“Show me a man with a tattoo, and I’ll show you a man with an interesting past,” early twentieth century American author Jack London said. Tattoos are so prevalent on a global scale today that it would take a lifetime to hear the stories behind all of them. The truth is, though, that no one in modern society would have tattoos if it weren’t for sailors.
In the late 1700s, Captain James Cook brought his fleet of British sailors to the South Pacific and exposed them to the culture of the Maori in New Zealand, who were covered in body art. The sailors were instantly intrigued by the designs and began giving each other versions of tribal body art, using India ink, while also creating their own genre of art that echoed nautical themes.
“If a sailor had a ship on his arm, the number of sails represented how many voyages he had taken,” Lora Nadolski, executive director of the Tahoe Maritime Museum (TMM), said.
“If you were afraid of drowning, you would get a chicken or a pig on your foot, because they tended to survive shipwrecks,” Barbara Bogucki, curator of the TMM, said.
Other designs included patriotic symbols, images of the sailors’ sweethearts, “Mom,” and the proverbial pin-up girls, Bogucki said. “Tattoos were souvenirs that the sailors could wear.” They spread like wildfire from British to American sailors, and ultimately to the masses on land. This development through history is the inspiration behind the newest exhibit at the TMM, titled Ink and Ivory.
Bogucki and Nadolski, along with two other women on the museum’s staff, aim to attract more visitors than ever during the sophomore year at their new location on the corner of Highway 89 and Granlibakken Road in Tahoe City.
“[Nadolski] and I have wanted to bring new ideas to the Maritime History in Tahoe,” Bogucki said. “We decided to branch out and get larger audiences [by exhibiting] broad themes with a deep Tahoe connection.”
In addition to large hanging placards that give detailed historical anecdotes, the exhibit will display photos of tattoos that were done at Tahoe studios.
“Locals, including members and staff of the museum, offered their tattoos to be photographed,” Bogucki said, “we have a nice mixture of both traditional and modern tattoos.” This, of course, includes the outline of Lake Tahoe, which locals love to adorn on their bodies.
There is, then, a third section of the Ink and Ivory exhibit dedicated to scrimshaw, which is an ancient art form that originated on whaling ships. Although similar in theory, scrimshaw and tattoo did not originate from each other, Bogucki clarified.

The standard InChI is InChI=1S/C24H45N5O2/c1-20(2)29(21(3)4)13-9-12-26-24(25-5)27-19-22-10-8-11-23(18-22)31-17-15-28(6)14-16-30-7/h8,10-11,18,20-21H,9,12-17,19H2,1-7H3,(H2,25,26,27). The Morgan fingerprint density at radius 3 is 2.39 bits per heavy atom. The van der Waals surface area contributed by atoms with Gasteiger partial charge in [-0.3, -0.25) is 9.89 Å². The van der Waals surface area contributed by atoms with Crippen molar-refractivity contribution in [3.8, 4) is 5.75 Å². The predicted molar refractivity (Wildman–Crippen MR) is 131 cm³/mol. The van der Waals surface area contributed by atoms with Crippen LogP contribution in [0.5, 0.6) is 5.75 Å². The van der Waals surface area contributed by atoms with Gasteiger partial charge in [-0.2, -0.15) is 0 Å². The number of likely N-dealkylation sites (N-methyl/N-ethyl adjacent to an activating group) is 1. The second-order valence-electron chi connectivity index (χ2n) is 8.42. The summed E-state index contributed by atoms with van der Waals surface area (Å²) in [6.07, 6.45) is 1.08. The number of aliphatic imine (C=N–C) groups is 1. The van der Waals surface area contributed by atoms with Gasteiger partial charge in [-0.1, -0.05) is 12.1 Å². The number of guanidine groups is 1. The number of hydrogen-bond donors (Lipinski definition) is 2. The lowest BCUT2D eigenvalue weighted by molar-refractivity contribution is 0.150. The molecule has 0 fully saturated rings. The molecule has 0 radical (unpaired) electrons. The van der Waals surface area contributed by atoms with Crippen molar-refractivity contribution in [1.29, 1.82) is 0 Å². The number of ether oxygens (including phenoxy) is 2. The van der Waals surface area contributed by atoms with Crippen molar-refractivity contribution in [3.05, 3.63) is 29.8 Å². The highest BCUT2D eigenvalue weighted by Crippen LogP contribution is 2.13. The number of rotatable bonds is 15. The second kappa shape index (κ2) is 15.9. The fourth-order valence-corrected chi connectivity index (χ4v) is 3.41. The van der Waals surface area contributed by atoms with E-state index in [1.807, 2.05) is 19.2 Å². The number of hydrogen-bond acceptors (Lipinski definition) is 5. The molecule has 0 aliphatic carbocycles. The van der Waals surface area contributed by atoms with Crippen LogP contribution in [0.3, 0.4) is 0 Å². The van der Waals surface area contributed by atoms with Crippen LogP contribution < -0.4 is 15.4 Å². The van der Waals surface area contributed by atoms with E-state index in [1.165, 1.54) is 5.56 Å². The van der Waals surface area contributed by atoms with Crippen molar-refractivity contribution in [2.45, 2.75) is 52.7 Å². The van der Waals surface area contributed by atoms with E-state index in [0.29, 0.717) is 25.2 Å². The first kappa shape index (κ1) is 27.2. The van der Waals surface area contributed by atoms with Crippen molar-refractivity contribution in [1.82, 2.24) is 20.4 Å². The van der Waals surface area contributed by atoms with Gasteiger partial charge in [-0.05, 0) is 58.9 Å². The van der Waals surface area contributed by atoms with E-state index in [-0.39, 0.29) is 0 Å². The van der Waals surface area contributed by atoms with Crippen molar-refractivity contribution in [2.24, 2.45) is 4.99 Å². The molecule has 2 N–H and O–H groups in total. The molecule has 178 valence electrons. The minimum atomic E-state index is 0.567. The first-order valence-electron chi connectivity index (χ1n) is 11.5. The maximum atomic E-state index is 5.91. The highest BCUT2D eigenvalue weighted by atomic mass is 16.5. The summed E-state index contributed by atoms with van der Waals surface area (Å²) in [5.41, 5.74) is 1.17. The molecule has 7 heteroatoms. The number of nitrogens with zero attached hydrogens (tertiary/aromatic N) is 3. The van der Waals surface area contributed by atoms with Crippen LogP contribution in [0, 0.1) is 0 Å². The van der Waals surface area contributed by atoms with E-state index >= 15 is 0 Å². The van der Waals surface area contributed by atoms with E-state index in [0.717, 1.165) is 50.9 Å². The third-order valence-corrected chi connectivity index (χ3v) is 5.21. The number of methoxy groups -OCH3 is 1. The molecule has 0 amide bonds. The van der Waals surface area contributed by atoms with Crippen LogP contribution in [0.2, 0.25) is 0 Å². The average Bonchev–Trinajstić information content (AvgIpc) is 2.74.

“[Scrimshaw] was made by carving ivory from sperm whales, or flotsam and jetsam (objects found at sea) using anything you happened to have on a ship, like ink or soot,” she said. “Plus, everyone had their trusty jack knife.”
“The carving of objects is a sailors’ art form, not just an American one, because sailors from all sorts of cultures were on the same ships,” Bogucki explained. There will be scrimshaw replicas on display during the exhibit, since much of authentic scrimshaw is held in private collections.
Simultaneous to the Ink and Ivory exhibit, there is a showcase called What’s in a Name, which will take place on the other side of the museum’s main floor over the next year. This display will have even closer Tahoe connections, as there will be examples of transoms (the piece of the boat where its name is shown) from local watercraft.
The naming of a boat is a sacred aspect of the nautical world, and the stories behind the name are commonly intricate. “People will sometimes put more thought into their boat’s name than their child’s,” Nadolski said. “They agonize for months or sometimes years.”
There is one quality that all boats share, however; they are always female. Bogucki explained that there are several theories behind this, including that the word for ship in Latin is navis, which is feminine. More than anything, though, it “ has much more to do with respect,” Nadolski said. “You’ve gotta treat your boat like a lady.”
Both Bogucki and Nadolski expressed excitement regarding the upcoming exhibit, but also the expansion of the museum’s campus. Over the next five to 10 years, they plan to build a storage facility, a working boat shop for restoration and classes, and a more flexible exhibit space, in addition to the current building, which served as the grounds for the Tahoe Tree Company in years past.
The TMM is young — it became a museum in 1987, but wasn’t established as a working space until 1999. Nevertheless, its collection of artifacts, memorabilia, and photos extends back to the late 19th century, and rivals some of the greatest in the country.
Ink and Ivory and What’s in a Name will open on Friday, May 26, and run through April 2018. Summer museum hours will resume Saturday, May 27.